IRS relief for IRA owners entering into broker indemnification agreements
The IRS is providing temporary relief for owners of individual retirement accounts (IRAs) who have entered into indemnification agreements with brokers that may result in prohibited loan transactions. The relief is in response to a recent decision by the U.S. Department of Labor (DOL).
In October 2011, the DOL issued an advisory opinion addressing a scenario where an individual IRA owner entered into an agreement to indemnify a broker against the indebtedness of, or arising from, the individual's IRA with the broker. The advisory opinion asked under what circumstances such an agreement would be an impermissible "extension of credit," under Code Sec. 4975(c)(1)(B) and whether, in such cases, any prohibited transaction would be covered by DOL class exemption PTE 80-26. The advisory opinion concluded that PTE 80-26 does not provide relief for such extensions of credit
In general, Code Sec. 4975(c)(1)(B) prohibits the direct or indirect lending of money or other extension of credit between a plan and a disqualified person. For purposes of the Tax Code, a plan includes an IRA and a disqualified person includes a fiduciary. Also, an IRA owner who self-directs investments attributable to his or her IRA is a fiduciary and subject to Code Sec. 4975.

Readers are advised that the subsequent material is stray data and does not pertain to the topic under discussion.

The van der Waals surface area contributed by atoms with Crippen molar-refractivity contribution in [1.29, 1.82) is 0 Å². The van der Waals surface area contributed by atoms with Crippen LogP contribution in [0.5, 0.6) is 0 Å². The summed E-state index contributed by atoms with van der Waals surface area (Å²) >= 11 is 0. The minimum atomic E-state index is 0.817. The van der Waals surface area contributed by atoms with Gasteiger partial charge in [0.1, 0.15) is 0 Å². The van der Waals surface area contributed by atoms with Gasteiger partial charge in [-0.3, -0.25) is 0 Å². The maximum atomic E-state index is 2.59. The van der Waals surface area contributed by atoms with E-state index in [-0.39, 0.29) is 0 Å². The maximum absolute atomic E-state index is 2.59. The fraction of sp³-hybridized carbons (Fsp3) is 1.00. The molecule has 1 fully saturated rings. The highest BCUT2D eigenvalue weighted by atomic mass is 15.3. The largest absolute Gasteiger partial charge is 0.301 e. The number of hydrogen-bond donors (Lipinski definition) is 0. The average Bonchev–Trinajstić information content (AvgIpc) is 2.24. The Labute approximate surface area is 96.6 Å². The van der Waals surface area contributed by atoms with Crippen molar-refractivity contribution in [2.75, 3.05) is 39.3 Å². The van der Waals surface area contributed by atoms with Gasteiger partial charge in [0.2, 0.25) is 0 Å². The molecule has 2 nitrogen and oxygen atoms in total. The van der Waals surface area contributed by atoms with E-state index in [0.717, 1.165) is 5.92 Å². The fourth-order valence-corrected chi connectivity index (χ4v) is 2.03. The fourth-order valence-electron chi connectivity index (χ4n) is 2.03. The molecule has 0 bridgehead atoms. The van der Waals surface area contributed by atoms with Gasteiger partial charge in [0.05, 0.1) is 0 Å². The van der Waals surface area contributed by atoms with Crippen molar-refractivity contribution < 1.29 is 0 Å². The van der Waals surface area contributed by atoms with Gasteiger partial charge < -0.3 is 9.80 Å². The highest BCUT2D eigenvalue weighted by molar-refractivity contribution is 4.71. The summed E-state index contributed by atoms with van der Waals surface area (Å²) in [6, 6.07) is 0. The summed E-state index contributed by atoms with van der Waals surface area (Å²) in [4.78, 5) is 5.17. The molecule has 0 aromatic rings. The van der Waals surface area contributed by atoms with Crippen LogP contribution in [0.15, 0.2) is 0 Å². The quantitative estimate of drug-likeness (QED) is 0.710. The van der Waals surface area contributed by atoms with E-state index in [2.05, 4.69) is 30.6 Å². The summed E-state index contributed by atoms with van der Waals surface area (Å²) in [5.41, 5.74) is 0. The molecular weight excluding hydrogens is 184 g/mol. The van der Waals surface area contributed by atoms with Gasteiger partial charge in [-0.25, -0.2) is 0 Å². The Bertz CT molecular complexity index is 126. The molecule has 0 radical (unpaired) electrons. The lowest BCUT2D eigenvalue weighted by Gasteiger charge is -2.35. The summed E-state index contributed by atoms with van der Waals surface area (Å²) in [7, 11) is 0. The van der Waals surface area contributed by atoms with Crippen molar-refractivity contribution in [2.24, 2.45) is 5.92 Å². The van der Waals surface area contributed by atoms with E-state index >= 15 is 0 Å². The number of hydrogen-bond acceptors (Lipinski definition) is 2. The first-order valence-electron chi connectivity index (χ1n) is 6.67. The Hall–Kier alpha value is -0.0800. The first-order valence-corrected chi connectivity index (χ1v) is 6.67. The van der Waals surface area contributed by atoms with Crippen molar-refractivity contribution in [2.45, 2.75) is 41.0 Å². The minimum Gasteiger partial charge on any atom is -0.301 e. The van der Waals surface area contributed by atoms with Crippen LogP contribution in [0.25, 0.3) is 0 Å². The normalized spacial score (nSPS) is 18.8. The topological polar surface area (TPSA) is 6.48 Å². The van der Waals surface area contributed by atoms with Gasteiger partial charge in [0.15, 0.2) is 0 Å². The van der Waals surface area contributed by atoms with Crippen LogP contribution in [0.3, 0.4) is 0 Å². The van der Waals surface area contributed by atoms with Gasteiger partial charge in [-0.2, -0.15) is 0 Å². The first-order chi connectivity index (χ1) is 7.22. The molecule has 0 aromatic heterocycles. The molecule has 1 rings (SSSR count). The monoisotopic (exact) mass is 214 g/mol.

Pending further action or guidance from the DOL, the IRS announced that it will determine the tax consequences relating to an IRA without taking into account the consequences that might otherwise result from a prohibited transaction under § 4975 resulting from entering into any indemnification agreement or any cross-collateralization agreement similar to those described in DOL Advisory Opinions 2009-03A and 2011-09A. (That is, provided there has been no execution or other enforcement pursuant to the agreement against the assets of an IRA account owned by an individual granting the security interest.)
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